Drugs Illicit and Prescribed


Many prescribed drugs only treat the symptoms of a condition while not addressing the underlying cause. As well as affecting the part of the body they are targeting, they impact the entire body and can cause side effects, which in some cases may be very serious or even life-threatening. The risk of this occurring is much higher if a person takes multiple types of medication. These effects may continue to be present even years after exposure to the drug that has caused them. Both recreational and prescribed drugs can be addictive. Medication and illicit drugs taken by a pregnant woman can also affect her unborn child. Certain factors may make a person more likely to develop a drug problem, these include: loneliness, family history of drug abuse, traumatic experiences, not feeling in control and drugs being readily available. Recreational drugs are generally contaminated with heavy metals and carcinogens which the liver is not able to cope with. They are able to cross the blood-brain barrier and have impacts on the brain both in the short term and in the long term. 


Side effects of prescribed medication can include headaches and nausea or more serious problems such as fainting, loss of vision and even life-threatening problems. Some people may also experience an allergic reaction or intolerance to the drugs that they are taking. Patients taking multiple types of medication have reported effects such as a dramatic drop in blood pressure, irregular heart beat and toxin damage to the heart and liver. Some medications can inhibit the efficacy of others and certain combinations may lead to excessive bleeding or make it unsafe for a person to drive. Abuse of recreational drugs can make a person less productive and more likely to become depressed. They may also resort to stealing in order to fuel their addiction.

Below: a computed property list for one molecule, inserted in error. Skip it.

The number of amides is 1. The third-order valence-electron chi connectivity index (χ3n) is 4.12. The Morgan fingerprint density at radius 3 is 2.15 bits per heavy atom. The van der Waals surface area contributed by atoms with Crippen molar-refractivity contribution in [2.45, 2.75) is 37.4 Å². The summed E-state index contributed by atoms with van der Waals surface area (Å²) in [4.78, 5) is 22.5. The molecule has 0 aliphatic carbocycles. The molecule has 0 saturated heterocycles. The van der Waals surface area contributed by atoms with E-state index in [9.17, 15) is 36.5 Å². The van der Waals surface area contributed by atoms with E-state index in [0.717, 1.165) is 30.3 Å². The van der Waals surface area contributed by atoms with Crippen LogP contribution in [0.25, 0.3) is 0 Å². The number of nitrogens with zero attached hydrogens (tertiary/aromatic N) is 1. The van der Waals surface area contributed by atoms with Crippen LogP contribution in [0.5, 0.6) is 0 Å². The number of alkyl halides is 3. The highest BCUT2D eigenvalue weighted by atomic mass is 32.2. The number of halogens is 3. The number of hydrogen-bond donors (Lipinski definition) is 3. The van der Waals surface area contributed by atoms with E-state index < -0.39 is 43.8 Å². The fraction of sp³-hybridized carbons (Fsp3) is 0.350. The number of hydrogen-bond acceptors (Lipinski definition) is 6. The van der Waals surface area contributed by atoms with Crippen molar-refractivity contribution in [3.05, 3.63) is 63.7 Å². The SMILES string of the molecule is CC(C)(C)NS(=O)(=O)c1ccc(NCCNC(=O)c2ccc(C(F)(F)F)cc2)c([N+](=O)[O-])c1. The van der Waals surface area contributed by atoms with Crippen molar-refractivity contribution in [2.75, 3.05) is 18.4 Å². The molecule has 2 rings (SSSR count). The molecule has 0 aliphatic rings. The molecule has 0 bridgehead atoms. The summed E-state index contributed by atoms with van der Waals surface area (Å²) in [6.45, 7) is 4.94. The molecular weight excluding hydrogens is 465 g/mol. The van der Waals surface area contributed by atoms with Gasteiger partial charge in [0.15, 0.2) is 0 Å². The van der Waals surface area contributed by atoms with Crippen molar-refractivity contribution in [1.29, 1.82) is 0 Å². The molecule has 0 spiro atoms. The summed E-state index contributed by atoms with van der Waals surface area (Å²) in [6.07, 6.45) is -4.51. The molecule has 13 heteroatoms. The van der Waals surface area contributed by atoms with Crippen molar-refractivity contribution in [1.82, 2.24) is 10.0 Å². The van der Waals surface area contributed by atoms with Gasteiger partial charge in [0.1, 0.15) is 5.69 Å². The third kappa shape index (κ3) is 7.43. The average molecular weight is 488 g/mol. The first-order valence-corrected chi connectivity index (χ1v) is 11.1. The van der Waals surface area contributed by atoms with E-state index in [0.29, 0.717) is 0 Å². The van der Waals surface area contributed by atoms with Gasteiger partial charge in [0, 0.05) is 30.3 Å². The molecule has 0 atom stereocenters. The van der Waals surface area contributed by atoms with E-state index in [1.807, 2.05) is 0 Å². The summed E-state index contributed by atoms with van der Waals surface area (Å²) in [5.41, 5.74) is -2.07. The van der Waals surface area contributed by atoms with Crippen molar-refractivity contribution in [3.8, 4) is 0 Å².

BICOM® Programs to be Used 

Drugs  Min  N°/Seq.  Pag   
Hormonal regulation via foot  3+3   980.2  37 
Penicillin intolerance  5   848.0  44 
Liver detoxification  4+5  430.2, 431.3  48 

Supplements to take 

Vitamin B complex, vitamin D-3, iodine, vitamin C complex, probiotics 

Other therapies 

Rather than take drugs that simply reduce the symptoms of a condition, it is best if the underlying causes can be addressed and treated. If a prescribed drug is causing problems, it may be possible to switch to an alternative. Consuming a balanced, primarily plant-based diet, including healthy fats and avoiding certain foods will help to support the body’s natural healing processes, perhaps reducing or eliminating the need for certain medications. If possible, discontinue taking drugs that are not necessary, under the supervision of a qualified physician. Taking steps to reduce stress and tackle mental health issues may help a person to avoid or recover from a recreational drug problem. Detoxification can help to remove traces of drugs from the system. 

Experiences and case studies  

One woman was helped to overcome a serious illicit drug addiction through the use of bioresonance therapy. She was taking Heroin, Crack Cocaine and other drugs and all of the conventional treatment she received including medication and rehabilitation had proved ineffective. After bioresonance treatment, however, she was able to become clean and her cravings became manageable. She gained some of her independence back and treatment also helped her skin to heal.